Abstract debates about critical race theory or antiracism curricula often lead nowhere. It is imperative that we engage in specific efforts to develop meaningful curricula that address the reality of racial inequality in our history and our present. And that is proving difficult, as is shown by the case of Deemar v. Board of Education of the City of Evanston/Skokie.
Felix Heidenreich writes about how Hannah Arendt has become an iconic and even mythic thinker in Germany today, and one might say also outside of Germany as well. He argues that “The fascination for Arendt is comprehensible and fertile as long as Arendt is taken seriously as a philosopher” or at least as a political thinker.
The United States of America was created not as a democratic state but as a federal constitutional republic with democratically elected representatives. As Alexis de Tocqueville saw, the spirit of American democracy came out of the townships in New England. And Hannah Arendt argues that the greatest innovation and central idea of the United States Constitutions was the dispersion and expansion of federated powers alongside a rejection of central government and sovereignty.
The incredible popularity of Hannah Arendt in recent years is likely traceable to her reflections on themes such as totalitarianism, loneliness, and lying in politics. Her work is thought to be relevant to our modern political and cultural situation. And it is. But Arendt’s importance today goes beyond her substantive insights into our political condition.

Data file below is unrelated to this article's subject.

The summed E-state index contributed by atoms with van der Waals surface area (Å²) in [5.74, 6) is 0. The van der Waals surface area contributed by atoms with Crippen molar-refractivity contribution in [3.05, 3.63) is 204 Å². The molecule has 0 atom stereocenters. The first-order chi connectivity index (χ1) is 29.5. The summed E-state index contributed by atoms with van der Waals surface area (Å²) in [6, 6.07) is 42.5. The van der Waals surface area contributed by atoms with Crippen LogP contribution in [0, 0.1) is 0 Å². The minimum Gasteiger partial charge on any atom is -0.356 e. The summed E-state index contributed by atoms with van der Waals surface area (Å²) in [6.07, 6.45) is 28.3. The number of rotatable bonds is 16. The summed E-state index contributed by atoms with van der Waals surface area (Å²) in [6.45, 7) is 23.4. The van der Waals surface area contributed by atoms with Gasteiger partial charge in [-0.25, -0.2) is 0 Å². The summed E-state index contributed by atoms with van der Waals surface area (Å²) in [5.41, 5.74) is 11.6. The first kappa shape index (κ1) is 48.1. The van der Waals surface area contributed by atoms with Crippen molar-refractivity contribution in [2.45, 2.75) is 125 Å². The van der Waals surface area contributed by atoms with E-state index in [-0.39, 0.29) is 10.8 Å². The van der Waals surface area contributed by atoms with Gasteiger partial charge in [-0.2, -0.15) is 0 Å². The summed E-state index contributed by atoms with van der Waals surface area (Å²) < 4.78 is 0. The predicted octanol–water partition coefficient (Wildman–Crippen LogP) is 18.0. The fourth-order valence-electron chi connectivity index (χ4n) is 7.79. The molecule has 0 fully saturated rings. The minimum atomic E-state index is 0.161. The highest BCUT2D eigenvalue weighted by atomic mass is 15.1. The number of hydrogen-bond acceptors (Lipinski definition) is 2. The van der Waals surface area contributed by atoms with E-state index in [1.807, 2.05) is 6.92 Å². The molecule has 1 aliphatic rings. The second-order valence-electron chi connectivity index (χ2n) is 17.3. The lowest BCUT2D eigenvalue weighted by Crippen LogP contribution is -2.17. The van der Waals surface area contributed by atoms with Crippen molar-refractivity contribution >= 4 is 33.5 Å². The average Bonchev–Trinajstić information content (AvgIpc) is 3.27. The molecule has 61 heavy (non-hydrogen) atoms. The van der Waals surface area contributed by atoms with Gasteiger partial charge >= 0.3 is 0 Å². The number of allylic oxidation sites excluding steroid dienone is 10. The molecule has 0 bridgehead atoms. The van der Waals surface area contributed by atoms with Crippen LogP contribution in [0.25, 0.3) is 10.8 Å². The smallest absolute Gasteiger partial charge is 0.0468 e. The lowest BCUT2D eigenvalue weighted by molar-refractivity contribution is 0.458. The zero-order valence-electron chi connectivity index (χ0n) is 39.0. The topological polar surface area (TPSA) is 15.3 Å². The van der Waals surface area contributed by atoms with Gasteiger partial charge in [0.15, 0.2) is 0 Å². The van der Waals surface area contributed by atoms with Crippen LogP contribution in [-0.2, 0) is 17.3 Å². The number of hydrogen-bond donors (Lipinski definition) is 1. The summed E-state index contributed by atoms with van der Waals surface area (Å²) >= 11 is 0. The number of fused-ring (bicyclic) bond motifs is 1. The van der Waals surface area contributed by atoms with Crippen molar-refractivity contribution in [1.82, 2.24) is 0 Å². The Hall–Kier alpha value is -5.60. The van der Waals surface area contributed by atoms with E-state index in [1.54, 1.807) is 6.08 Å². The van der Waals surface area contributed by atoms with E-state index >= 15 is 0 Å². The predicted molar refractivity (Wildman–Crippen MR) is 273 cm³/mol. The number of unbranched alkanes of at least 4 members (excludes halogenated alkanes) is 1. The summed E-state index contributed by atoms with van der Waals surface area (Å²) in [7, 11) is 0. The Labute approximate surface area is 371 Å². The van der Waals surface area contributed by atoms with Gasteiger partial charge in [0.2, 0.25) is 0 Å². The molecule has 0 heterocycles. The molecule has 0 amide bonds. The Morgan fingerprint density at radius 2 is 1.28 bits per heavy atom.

Sarah Schulman’s book Conflict Is Not Abuse is one of the better arguments, from a progressive perspective, against de-platforming and in favor of having difficult conversations. Schulman makes an essential argument, that we too often confuse the feeling of conflict or being uncomfortable with the experience of abuse or serious medical trauma.
I was in Ljubljana in early June to speak at a conference, “What Kind of Government?” You can watch recordings of the talks including my own talk “Revitalising Democracy: Citizen Juries as a Response to the Failure of Expert Rule.”
When I was in law school in the 1990s, Critical Race Theory was emerging from the legal academy. In my own personal history, it began with Patricia Williams’ book The Alchemy of Race and Rights: A Diary of a Law Professor. Later in law school I encountered Critical Race Theory through the works of Derrick Bell and Kimberlé Crenshaw. Critical Race Theory was radical and exciting.
John Douglas Macready considers the importance of Arendt’s analysis of loneliness as the fertile ground for totalitarian and ideological politics. The widespread anxiety over the global eruption of right-wing populism, which was exacerbated by the election of Donald Trump in the 2016 U.S. Presidential election, and the succeeding four years of his presidency, produced a renewed interest in the political theory of Hannah Arendt,